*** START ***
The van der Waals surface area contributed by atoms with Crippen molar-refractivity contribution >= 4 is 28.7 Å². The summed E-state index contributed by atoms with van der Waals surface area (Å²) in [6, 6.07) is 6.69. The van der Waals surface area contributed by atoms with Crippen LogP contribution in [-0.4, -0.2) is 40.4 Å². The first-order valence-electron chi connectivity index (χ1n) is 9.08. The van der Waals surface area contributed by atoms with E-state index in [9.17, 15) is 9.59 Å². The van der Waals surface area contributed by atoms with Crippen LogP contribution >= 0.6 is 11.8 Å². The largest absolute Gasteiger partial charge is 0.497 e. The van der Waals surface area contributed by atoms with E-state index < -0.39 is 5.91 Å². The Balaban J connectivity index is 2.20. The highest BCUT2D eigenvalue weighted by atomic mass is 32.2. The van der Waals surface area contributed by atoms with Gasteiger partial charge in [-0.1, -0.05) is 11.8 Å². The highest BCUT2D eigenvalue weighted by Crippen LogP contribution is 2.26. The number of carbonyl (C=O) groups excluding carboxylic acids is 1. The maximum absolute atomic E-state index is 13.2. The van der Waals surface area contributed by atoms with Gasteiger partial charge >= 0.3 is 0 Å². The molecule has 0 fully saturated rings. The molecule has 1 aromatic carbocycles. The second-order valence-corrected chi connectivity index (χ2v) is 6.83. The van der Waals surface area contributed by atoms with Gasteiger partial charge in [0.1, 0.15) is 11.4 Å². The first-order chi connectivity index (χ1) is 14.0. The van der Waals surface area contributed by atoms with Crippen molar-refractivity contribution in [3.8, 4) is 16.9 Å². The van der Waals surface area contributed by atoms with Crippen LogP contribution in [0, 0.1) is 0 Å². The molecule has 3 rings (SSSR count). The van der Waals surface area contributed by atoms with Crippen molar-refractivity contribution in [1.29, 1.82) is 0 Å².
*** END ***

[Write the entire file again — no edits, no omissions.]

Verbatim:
The van der Waals surface area contributed by atoms with Crippen molar-refractivity contribution >= 4 is 28.7 Å². The summed E-state index contributed by atoms with van der Waals surface area (Å²) in [6, 6.07) is 6.69. The van der Waals surface area contributed by atoms with Crippen LogP contribution in [-0.4, -0.2) is 40.4 Å². The first-order valence-electron chi connectivity index (χ1n) is 9.08. The van der Waals surface area contributed by atoms with E-state index in [9.17, 15) is 9.59 Å². The van der Waals surface area contributed by atoms with Crippen LogP contribution >= 0.6 is 11.8 Å². The largest absolute Gasteiger partial charge is 0.497 e. The van der Waals surface area contributed by atoms with E-state index < -0.39 is 5.91 Å². The Balaban J connectivity index is 2.20. The highest BCUT2D eigenvalue weighted by atomic mass is 32.2. The van der Waals surface area contributed by atoms with Gasteiger partial charge in [-0.1, -0.05) is 11.8 Å². The highest BCUT2D eigenvalue weighted by Crippen LogP contribution is 2.26. The number of carbonyl (C=O) groups excluding carboxylic acids is 1. The maximum absolute atomic E-state index is 13.2. The van der Waals surface area contributed by atoms with Gasteiger partial charge >= 0.3 is 0 Å². The molecule has 0 fully saturated rings. The molecule has 1 aromatic carbocycles. The second-order valence-corrected chi connectivity index (χ2v) is 6.83. The van der Waals surface area contributed by atoms with Gasteiger partial charge in [0.1, 0.15) is 11.4 Å². The first-order chi connectivity index (χ1) is 14.0. The van der Waals surface area contributed by atoms with Crippen molar-refractivity contribution in [3.8, 4) is 16.9 Å². The van der Waals surface area contributed by atoms with Crippen LogP contribution in [0, 0.1) is 0 Å². The molecule has 3 rings (SSSR count). The van der Waals surface area contributed by atoms with Crippen molar-refractivity contribution in [1.29, 1.82) is 0 Å².